Definition of begging bowl in English:

begging bowl

noun

  • 1A bowl held out by a beggar for food or donations.

    • ‘‘I haven't received much today,’ said an old widow, staring glumly at a few grains of rice and lentils in a begging bowl.’
    • ‘Indisputably the best-known event is the daily procession, at the crack of dawn, of saffron-robed monks holding their brass begging bowls.’
    • ‘Hundreds of beggars -old and young- were milling around in motley garbs with begging bowls in their hands.’
    • ‘Then every Christmas morning we could queue up at the Civic Offices with our begging bowls to collect any pittance that may be left.’
    • ‘The onus is on the Government to show that the era of donated food stuffs and begging bowls is long gone.’
    • ‘I have always been impressed watching the orange robes going along the streets with their begging bowls in the mornings.’
    • ‘A small group of half-clad beggar children, wrapped in dirty, greasy clothes, scattered and spread towards the coaches, stretching hands or dented begging bowls towards the passengers.’
    • ‘Every morning, the monks would go from house to house, with their eyes downcast, holding out their begging bowls into which the lay people would spoon rice.’
    • ‘Often I see the local monks walking along the street with their begging bowls.’
    • ‘We had also gone to the Centre with a begging bowl, but were shabbily treated.’
    • ‘She still confesses an irrational dread of being old and penniless and on the streets with a begging bowl.’
    • ‘Monks were allowed to possess only their robes, a begging-bowl, razor, needle, staff, and toothpick.’
    • ‘So, we thought we should go in rather than wait for these people to start lying all over the place or people holding onto bowls, begging bowls, waiting for handouts.’
    • ‘With begging bowls slung round their loins and a clew in their hands, they walk in single file.’
    • ‘Charities like shelter do a wonderful job too but more should be done by the government, its okay us chucking a few coins into a begging bowl but all that does is maybe get them through the day.’
    1. 1.1 Used in reference to an earnest appeal for financial help.
      ‘they went to the government with a begging bowl to seek cash to finance the scheme’
      • ‘They can't always be holding out the begging bowl.’
      • ‘What the council is doing now is putting out another begging bowl, when they are not using the money they are getting in the proper way.’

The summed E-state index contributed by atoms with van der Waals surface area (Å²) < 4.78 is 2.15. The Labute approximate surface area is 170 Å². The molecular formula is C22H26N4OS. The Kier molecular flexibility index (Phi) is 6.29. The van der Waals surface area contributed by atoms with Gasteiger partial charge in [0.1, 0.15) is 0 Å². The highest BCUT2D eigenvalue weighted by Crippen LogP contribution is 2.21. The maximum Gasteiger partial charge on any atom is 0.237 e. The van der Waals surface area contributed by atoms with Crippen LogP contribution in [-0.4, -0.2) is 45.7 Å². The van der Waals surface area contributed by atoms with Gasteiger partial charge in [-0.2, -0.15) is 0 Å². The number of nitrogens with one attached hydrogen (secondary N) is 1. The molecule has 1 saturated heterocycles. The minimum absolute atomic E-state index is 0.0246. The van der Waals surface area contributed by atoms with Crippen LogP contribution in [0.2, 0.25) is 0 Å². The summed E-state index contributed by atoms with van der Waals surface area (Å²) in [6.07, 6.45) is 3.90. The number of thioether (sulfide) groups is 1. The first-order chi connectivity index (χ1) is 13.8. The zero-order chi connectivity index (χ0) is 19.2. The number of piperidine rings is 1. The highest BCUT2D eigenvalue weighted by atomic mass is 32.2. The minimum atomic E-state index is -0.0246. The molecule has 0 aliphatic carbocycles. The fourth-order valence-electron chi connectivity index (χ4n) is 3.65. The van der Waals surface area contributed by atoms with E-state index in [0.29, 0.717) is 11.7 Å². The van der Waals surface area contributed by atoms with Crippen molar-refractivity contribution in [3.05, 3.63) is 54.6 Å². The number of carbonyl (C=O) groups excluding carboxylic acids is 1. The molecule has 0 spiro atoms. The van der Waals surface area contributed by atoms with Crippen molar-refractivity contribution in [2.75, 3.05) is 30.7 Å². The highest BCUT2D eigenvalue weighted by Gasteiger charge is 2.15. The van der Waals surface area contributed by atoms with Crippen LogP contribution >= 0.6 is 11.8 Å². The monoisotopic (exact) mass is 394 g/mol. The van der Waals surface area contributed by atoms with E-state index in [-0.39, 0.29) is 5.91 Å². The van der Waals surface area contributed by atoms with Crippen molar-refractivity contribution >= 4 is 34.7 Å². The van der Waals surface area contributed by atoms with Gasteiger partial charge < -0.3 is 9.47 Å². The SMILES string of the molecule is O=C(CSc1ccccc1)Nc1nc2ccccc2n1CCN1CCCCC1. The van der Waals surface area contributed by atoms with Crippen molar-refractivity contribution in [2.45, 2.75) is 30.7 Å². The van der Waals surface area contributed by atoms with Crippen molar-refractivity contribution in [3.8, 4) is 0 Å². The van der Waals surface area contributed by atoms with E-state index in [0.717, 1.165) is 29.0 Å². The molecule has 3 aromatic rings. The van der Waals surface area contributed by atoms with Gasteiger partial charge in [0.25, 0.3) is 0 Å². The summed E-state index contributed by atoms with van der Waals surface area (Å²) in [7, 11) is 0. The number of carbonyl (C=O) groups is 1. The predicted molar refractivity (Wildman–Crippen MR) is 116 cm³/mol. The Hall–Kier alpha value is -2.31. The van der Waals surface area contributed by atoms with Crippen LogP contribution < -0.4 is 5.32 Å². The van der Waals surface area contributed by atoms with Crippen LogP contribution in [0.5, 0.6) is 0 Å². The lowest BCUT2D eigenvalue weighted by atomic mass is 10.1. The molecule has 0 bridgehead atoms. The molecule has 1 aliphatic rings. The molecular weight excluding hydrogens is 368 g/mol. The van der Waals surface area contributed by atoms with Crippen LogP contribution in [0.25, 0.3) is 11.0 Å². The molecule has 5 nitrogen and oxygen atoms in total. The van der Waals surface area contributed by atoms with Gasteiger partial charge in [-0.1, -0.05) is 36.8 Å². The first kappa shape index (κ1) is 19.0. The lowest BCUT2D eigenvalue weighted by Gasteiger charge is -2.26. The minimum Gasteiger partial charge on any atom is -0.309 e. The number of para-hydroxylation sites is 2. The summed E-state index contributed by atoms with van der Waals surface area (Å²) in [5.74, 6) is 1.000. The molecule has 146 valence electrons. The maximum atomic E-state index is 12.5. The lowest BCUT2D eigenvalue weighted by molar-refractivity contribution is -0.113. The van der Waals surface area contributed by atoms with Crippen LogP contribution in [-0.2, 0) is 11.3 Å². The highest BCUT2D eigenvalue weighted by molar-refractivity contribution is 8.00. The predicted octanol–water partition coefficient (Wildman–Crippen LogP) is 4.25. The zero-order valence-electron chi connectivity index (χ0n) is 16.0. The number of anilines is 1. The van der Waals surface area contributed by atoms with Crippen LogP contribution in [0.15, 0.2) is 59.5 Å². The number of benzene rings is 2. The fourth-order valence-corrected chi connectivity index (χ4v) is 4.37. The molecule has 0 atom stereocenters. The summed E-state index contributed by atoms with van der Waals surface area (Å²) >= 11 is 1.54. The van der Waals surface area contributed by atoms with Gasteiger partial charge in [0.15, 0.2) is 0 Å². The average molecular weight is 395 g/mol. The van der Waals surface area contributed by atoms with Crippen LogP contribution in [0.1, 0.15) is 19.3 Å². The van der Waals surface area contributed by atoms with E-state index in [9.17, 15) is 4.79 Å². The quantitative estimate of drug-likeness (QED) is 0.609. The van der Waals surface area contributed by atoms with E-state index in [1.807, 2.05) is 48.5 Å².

• ‘Let's just hope that they can get there without the need for taking their begging bowl to every court in the land.’
      • ‘The power companies are holding out the begging bowl for subsidies while their owners cream off enormous salaries and bonuses.’
      • ‘Mitsubishi still has the begging bowl out for $140 million worth of public funds to keep its Australian operations going.’
      • ‘At this time of the year hard-pressed fire brigades have to approach local authorities with their begging bowls, desperate for cash.’
      • ‘In principle he likes the idea, which would encourage greater financial responsibility on politicians and end the "begging bowl" mentality.’
      • ‘Southend Council will be going to the Government with a begging bowl to seek cash to finance the scheme.’
      • ‘We are too rich to be called poor yet not rich enough to ditch our begging bowl.’
      • ‘Had she read the letter properly she would have seen I didn't have the begging bowl out.’
      • ‘We will make the case for investment with rigorous analysis, not a begging bowl.’
      • ‘It is unlikely a begging bowl approach would bring much joy next time.’
      • ‘To allow buildings to fall into such a state of disrepair that the council has to hold out its begging bowl is beyond belief.’
      • ‘It is, therefore, not commendable to liken the President's remarks to having a begging bowl.’
      • ‘She goes around with the begging bowl raising money for her man's artistic obsessions.’
      • ‘"We are not putting out the begging bowl, but we do need our legislators to be more sympathetic in terms of the timetable and grant support."’
      • ‘The gals perform a funny begging bowl song, dedicated to the plight of the company, which receives a public grant of something not unadjacent to £7.3m per annum.’
      • ‘Senior executives have been hired and fired and the begging bowl put out.’
      • ‘They exist in a modest way albeit without the public begging bowl.’
      • ‘He is taking round the begging bowl on behalf of the forthcoming Senate campaign - where the Democrats now believe they can regain control.’